Supreme Court Gives Boost to Stun Gun Owners

The U.S Supreme Court Monday wiped out a Massachusetts court ruling that had upheld the conviction of a Massachusetts woman who carried a stun gun for protection from an abusive former boyfriend.

The ruling cast doubt over a handful of state bans on possessing Tasers and other kinds of stun guns.

Jaime Caetano argued that the state's ban on allowing individuals to possess stun guns violated her Second Amendment right to carry a weapon for self defense.

She was arrested in Ashland, Massachusetts in 2011 after police officers, investigating a supermarket's complaint about possible shoplifting, found the weapon in her purse. She told them she needed it to fend off a former boyfriend who was abusive.

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A Massachusetts law bans possession of the weapons by all but police officers. The state supreme court upheld her conviction, ruling that Tasers were not the kind of weapons the founders meant the Second Amendment to cover.

But in an unsigned opinion, the U.S. Supreme Court Monday vacated that ruling. It said the Massachusetts court improperly found that Second Amendment protection applies only to weapons that were in common use at the time of the nation's founding.

Referring to its landmark 2008 ruling on handguns in the home, the justices said the Second Amendment applies "to all instruments that constitute bearable arms," even those not in existence at the time of the founding.

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Caetano had argued that the Massachusetts Supreme Court's conception of the amendment, "as a sort of fossilized relic trapped in amber," was wrong. A stun gun, she said, is an instrument designed for self defense, so that the state's ban on possession violated the U.S. Supreme Court's 2008 ruling that said the Second Amendment protects the right to keep a handgun at home for self defense.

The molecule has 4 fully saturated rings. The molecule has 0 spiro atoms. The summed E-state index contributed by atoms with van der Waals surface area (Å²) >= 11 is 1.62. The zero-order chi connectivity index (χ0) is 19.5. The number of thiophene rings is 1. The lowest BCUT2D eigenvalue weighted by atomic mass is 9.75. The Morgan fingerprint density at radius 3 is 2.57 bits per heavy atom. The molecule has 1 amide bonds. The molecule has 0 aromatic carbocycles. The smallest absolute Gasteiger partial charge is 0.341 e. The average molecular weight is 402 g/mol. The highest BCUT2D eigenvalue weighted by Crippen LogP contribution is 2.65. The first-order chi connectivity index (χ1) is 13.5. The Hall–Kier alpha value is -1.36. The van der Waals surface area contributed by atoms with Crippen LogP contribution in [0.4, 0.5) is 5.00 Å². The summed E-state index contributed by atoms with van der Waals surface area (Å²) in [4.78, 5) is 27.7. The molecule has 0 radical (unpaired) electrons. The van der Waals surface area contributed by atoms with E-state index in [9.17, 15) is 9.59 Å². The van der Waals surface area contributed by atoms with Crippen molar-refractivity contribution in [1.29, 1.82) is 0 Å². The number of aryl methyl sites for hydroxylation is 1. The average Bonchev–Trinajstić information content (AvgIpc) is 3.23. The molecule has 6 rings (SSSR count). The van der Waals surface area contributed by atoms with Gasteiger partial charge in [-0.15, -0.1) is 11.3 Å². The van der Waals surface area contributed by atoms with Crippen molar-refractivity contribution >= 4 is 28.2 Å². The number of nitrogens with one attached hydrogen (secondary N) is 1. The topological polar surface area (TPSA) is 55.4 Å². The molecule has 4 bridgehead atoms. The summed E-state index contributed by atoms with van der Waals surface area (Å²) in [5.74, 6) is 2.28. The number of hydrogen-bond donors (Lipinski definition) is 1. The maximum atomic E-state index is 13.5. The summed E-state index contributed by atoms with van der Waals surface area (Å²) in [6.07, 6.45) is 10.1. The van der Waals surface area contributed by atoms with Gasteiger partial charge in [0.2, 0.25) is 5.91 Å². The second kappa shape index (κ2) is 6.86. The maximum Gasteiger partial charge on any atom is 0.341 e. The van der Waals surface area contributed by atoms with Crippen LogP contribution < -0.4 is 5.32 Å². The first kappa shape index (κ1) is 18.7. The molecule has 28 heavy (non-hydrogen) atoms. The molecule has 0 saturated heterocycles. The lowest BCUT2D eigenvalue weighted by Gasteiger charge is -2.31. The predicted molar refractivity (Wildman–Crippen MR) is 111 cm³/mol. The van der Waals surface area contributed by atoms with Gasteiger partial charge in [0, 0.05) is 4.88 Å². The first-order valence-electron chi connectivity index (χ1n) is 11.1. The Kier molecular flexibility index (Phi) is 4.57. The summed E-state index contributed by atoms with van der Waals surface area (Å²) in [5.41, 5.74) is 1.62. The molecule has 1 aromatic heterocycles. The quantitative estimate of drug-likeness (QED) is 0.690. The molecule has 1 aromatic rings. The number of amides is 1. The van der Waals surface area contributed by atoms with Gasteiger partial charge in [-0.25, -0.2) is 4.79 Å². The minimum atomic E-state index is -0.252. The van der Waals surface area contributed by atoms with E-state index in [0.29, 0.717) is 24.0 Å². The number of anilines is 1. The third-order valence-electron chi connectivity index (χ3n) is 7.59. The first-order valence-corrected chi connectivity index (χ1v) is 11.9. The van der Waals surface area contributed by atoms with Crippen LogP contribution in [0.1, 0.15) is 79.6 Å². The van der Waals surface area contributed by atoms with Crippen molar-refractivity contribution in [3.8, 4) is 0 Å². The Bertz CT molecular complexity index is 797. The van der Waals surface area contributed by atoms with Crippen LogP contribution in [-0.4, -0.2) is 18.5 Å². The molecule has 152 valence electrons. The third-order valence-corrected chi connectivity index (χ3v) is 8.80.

Lawyers for the state had urged the justices to let her conviction stand. Citing the Supreme Court's 2008 ruling, prosecutors said the Second Amendment "does not protect those weapons not typically possessed by law-abiding citizens for lawful purposes." It applies only to the kinds of weapons "in common use at the time'" the amendment was ratified.

The court's action Monday was a departure from what had become a pattern involving challenges to gun laws. Since its 2008 ruling, and a subsequent one clarifying that the rule applied nationwide, the court had consistently turned away invitations to expand the ruling to cover weapons outside the home.

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What's more, Monday's ruling came without Justice Antonin Scalia, the court's most outspoken advocate of gun rights at the author of the 2008 opinion.

Justices Samuel Alito and Clarence Thomas called Monday's ruling "grudging," presumably because it did not categorically declare bans on stun guns unconstitutional, though it came close to doing so.

"If the fundamental right of self defense does not protect Caetano, then the safety of all Americans is left to the mercy of state authorities who may be more concerned about disarming the people than about keeping them safe," Alito wrote.

Monday's ruling sends the case back to Massachusetts for another round in court.